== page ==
Malaria is caused by a mosquito-borne parasite transmitted to people through the bites of infected female Anopheles mosquitoes. This disease is one of the fatal human diseases, but scientists have developed mosquitoes that slow down the growth of malaria. Malaria is the most devastating human disease. Increasing insecticide-resistant mosquitoes and drug-resistant parasites brought progress in reducing cases and reducing fatality.
Genetic modification by Scientists:
The genetic modification in mosquitoes produces compounds in their guts that decrease parasites’ growth. These parasites are unlikely to reach mosquito salivary glands and be passed on in a bite before the insects die. This technique reduces the possibility of spreading malaria.
Gene drives hold promise for the genetic control of malaria vectors. Gene drive was a new ongoing strategy based on the super-Mendelian spread of endonuclease genes. Antimicrobial peptides (AMPs) from reptiles, plants, or insects are considered to be antimalarial effectors and they were tested in vitro and in vivo for their efficiency against different parasites.
But AMPs are different in sequence and structure, where some are cationic and amphiphilic, which adhere to negatively charged microbial membranes and, to a lesser extent, to membranes of animal cells.
The Permeabilization mechanism is put forward that causes pore formation or accumulation of peptides on the microbial surface, disrupting a detergent-like manner. The subset of AMPs has interfered directly with mitochondria-dependent adenosine triphosphate(ATP) synthesis by mitochondrial uncoupling.
Zero team of Imperial College London is arranged for work on existing “gene drive” technology to spread modification and reduce chances of malaria transmission.
Some of the collaborators from the Institute for Disease Modeling at the Bill and Melinda Gates Foundation developed a model first time that can assess the effect of modifications if used in various African settings.
Zero team found the modification developed by transmission as they can bring down malaria cases even with a high transmission. The result of the modification technology in the lab and the modeling are published in Science Advances.
Delaying the parasite’s development helps in decreasing the spread of malaria disease:
Malaria is one of the world’s most destructive diseases risking about half of the world’s population. In 2021 about 241 million people were infected, and 627,000 people, most affected, were children below five years old in sub-Saharan Africa.
Dr. Tibebu Habetwold, the co-first author from the department of Life Sciences at Imperial, said: “since 2015, the progress In tackling malaria has stalled. Mosquitoes and parasites they carry are becoming resistant to available interventions such as insecticides and treatments, and funding has plateaued. We need to develop innovative new tools.”
This disease spreads among people when a female mosquito bites someone infected with the malaria parasite. Then the parasite develops into the next stage in the mosquito’s gut and travels to its salivary glands, which are ready to infect the next person the mosquito bites.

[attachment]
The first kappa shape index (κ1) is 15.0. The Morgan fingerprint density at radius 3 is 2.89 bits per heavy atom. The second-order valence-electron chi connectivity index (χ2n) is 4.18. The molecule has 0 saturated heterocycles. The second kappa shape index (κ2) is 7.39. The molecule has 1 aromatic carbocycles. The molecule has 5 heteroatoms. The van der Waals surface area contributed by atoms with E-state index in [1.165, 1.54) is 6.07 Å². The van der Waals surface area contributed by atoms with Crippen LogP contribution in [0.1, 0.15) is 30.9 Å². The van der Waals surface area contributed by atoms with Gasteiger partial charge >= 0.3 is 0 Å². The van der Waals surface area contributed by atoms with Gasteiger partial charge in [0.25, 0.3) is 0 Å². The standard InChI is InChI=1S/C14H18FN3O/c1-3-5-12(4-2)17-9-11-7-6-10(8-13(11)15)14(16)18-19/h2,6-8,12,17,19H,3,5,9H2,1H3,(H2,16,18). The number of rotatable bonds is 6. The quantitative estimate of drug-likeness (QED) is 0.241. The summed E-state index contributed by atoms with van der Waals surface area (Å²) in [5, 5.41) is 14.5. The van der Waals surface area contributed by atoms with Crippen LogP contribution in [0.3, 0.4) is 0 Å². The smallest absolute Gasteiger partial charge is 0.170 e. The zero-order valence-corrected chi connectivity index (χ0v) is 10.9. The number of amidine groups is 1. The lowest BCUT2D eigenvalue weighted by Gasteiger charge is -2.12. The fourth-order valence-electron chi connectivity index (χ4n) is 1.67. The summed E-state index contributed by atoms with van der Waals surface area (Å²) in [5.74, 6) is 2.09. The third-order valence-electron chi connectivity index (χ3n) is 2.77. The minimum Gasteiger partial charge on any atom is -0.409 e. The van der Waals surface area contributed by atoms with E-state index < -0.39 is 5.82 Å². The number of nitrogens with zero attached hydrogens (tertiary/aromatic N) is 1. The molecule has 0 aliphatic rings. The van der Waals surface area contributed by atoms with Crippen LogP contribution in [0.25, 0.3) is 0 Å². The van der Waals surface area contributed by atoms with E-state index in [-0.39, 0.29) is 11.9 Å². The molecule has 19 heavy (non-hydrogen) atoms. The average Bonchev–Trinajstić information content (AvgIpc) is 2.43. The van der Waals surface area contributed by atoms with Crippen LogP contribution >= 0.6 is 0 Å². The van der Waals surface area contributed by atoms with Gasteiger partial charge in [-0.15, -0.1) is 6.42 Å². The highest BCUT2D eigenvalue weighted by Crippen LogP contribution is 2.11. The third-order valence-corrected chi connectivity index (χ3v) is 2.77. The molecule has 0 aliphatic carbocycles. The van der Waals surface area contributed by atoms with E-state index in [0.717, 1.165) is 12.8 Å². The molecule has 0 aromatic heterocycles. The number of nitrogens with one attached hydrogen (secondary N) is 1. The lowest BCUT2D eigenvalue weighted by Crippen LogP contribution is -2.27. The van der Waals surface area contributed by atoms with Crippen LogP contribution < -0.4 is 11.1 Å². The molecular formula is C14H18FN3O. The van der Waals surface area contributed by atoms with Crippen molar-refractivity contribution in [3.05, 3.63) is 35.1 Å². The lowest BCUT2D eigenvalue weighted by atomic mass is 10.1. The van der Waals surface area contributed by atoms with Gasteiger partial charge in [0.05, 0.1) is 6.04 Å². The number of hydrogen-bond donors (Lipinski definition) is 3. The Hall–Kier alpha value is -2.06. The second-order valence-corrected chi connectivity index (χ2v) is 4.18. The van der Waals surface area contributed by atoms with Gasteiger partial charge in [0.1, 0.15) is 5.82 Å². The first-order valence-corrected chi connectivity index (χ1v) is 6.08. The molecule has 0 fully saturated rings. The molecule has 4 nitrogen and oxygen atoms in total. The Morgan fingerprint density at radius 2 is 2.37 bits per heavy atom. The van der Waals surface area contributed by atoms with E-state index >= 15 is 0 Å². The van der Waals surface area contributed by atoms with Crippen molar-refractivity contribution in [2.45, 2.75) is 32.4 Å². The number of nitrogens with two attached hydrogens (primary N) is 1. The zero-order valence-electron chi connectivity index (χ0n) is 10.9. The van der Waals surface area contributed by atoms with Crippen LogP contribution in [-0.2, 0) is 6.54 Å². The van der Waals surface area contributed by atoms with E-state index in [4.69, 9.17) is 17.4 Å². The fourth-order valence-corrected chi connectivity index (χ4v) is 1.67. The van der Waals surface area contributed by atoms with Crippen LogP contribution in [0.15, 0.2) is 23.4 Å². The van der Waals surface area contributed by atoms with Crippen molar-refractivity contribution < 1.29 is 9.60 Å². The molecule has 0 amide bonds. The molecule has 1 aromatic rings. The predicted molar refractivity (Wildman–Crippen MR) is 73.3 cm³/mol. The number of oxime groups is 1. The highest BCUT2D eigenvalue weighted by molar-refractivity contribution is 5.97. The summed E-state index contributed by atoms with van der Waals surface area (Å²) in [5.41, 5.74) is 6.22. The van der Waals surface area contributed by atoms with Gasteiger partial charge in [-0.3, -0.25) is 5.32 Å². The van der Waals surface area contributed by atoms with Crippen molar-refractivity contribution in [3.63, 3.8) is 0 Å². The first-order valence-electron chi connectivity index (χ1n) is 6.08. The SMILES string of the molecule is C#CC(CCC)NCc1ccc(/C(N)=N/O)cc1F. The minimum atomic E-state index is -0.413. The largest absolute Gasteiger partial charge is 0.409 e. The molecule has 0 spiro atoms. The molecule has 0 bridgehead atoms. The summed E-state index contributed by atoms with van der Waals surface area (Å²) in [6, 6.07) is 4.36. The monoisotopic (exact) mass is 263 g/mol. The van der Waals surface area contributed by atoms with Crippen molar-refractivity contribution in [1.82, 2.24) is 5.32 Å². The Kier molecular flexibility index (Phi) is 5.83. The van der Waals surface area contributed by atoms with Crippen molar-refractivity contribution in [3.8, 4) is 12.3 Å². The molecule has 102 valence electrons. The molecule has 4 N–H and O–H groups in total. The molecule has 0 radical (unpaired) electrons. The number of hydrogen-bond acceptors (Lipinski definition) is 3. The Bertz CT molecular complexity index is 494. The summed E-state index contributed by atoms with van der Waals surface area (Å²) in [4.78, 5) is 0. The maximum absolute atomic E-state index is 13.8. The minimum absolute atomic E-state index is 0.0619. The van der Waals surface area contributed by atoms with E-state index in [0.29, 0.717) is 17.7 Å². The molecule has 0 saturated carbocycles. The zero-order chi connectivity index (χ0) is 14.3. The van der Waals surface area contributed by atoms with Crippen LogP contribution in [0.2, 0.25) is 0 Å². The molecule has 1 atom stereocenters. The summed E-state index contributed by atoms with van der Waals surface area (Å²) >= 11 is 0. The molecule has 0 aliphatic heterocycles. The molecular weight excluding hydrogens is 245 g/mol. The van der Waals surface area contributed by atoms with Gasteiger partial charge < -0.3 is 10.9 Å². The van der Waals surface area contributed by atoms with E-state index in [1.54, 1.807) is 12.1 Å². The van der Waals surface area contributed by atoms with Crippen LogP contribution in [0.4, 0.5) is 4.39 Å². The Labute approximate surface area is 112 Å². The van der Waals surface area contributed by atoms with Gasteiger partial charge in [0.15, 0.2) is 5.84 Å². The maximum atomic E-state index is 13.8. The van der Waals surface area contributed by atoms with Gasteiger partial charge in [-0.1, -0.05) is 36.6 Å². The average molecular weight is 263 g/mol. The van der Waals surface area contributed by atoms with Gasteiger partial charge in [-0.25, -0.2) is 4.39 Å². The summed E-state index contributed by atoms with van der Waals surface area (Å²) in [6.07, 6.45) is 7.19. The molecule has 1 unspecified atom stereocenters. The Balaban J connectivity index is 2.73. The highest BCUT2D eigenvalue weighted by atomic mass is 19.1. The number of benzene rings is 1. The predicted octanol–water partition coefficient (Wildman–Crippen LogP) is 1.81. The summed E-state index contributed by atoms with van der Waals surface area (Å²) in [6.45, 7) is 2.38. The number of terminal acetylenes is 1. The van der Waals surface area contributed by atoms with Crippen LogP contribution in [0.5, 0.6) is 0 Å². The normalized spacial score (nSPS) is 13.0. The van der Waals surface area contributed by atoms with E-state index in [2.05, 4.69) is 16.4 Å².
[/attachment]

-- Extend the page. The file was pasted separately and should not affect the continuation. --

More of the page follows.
Team zero modified the malaria carrier species of mosquito in sub-Saharan Africa: Anopheles Gambiae. When a mosquito takes a blood meal, it produces two molecules known as antimicrobial peptides in its guts.
These peptides, originally derived from honeybees and African clawed frogs retard the malaria parasite’s development. It causes a few days delay before the next parasite reaches mosquito salivary glands, by which time where most mosquitoes in nature are expected to die.
The parasite interferes with the parasite’s energy metabolism, causing some effects on the mosquito, shortening its life span, and decreasing its ability to pass on the parasite.
Another mode of action in the eradication of malarial spread:
In Tanzania, the team has set up a facility to bring about and handle genetically modified mosquitoes and conduct some tests, including collecting parasites from locally affected school children to ensure the modification works against the parasites circulating in relevant communities.
Co-leader author Professor George Christophides said: “History has taught us that there is no silver bullet when it comes to malaria control, thus we will have to use all the weapons we have at our disposal and generate even more.”
“Gene drive is one such very powerful weapon that in combination with drugs, vaccines and mosquito control can help stop the spread of malaria and save human lives.”
Gene drive is a genetic trick that can be added to mosquitoes causing anti-parasite genetic modification to be preferentially inherited, spreading widely among natural populations.
- Astrid Hoermann, Tibebu Habtewold, Prashanth Selvaraj, Giuseppe Del Corsano, Paolo Capriotti, Maria Grazia Inghilterra, Temesgen M. Kebede, George K. Christophides And Nikolai Windbichler. Gene drive mosquitoes can aid malaria elimination by retarding Plasmodium Sporogonic development. Science Advances 21 Sep 2022 Vol 8, Issue 38 DOI: 10.1126/sciadv.abo1733